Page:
Cool-Season and Warm-Season Grasses
Turf grass species are categorized as either cool-season or warm-season types. Cool-season grasses grow vigorously during the relatively cool, wet weather of spring and fall. They are not, in general, tolerant of heat, and they usually go dormant during the hottest, driest part of summer. Warm-season grasses grow well in summer heat, but they are not tolerant of cold temperatures. They go dormant and often turn yellow during winter, and they may not survive in areas with harsh winters. Because of these characteristics, cool-season grasses are best suited to the northern United States, and warm-season grasses perform better in the southern states.
Virginia is located in a transition zone between the climates in which cool-season grasses do well and those in which warm-season grasses are the best choice. The climate of southeastern Virginia falls into U.S. Department of Agriculture plant hardiness zones 7 through 8a while the northwestern part of the state falls into USDA zones 5 through 6. Consequently, both warm- and cool-season grasses may struggle in the state, and the best choice of grass species for your lawn depends on where in Virginia you live.
Video of the Day
Among cool-season grasses, tall fescue (Festuca arundinacea) is well-adapted to use in most parts of Virginia. It is hardy in USDA zones 2 through 7, and it has deeper roots than other cool-season grasses, which helps it tolerate heat and drought in the warm parts of the state. Kentucky bluegrass (Poa pratensis), which is also hardy in USDA zones 2 through 7, does well in northern Virginia, the Shenandoah Valley and the hilly, southwestern parts.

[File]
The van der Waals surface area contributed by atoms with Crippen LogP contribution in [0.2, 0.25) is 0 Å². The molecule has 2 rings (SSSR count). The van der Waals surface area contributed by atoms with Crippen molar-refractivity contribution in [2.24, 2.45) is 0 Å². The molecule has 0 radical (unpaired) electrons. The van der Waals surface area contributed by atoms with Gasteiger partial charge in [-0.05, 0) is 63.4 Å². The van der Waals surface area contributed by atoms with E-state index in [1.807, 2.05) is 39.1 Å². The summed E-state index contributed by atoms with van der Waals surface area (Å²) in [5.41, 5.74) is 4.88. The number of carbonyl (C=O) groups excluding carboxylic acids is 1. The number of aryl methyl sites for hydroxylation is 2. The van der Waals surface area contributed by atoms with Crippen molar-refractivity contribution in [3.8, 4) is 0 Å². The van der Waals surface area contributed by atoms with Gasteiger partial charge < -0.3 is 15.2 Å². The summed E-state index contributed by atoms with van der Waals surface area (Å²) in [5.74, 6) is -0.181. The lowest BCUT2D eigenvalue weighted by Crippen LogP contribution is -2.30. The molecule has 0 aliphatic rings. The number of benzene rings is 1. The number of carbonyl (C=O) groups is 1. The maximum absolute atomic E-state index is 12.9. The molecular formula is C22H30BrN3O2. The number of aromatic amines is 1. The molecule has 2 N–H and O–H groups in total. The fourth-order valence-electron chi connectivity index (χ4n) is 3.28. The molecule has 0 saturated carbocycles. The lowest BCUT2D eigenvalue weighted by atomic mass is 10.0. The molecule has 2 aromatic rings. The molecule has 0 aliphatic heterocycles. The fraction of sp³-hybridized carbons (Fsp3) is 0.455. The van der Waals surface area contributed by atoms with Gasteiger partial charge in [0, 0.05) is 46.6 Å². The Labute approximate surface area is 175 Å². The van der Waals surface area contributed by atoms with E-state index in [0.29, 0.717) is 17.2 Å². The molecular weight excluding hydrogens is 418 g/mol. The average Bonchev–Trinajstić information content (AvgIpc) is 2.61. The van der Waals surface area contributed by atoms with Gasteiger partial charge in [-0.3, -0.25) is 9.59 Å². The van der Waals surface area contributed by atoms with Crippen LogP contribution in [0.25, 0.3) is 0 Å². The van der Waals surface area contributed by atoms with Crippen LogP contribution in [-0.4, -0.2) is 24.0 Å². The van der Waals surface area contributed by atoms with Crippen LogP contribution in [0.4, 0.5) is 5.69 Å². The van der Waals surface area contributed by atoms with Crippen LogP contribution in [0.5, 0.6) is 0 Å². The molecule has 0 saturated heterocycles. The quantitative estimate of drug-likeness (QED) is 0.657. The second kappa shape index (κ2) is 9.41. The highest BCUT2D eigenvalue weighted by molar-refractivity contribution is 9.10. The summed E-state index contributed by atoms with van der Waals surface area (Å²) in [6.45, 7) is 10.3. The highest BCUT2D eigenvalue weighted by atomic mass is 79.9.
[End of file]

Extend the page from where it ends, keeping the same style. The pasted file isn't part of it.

Warm-season grasses are, in general, best used in the Tidewater region, although zoysiagrass (Zoysia spp.), which is hardy in USDA zones 6 through 9, may perform well in the cooler parts of the state as well. Centipedegrass (Eremochloa ophiuroides) is hardy in only USDA zones 7 through 8 and should be planted in only the Tidewater region.
Cool-Season Planting Time
The best time to plant cool-season grass seed is in late summer or early fall, when temperatures are cooler and rains are more frequent than in previous months. In northern and western Virginia, the ideal planting window is between mid-August and mid-September, and in eastern and southern Virginia, the best planting time is between the beginning of September and the middle of October.
Planting cool-season grass seed in spring is not recommended because it subjects young seedlings to drought and heat stress, as well as competition from summer-germinating weeds.
Warm-Season Planting Time
The best time to plant warm-season grass seed in all parts of the state is in late spring or early summer, typically between the middle of May and the end of June.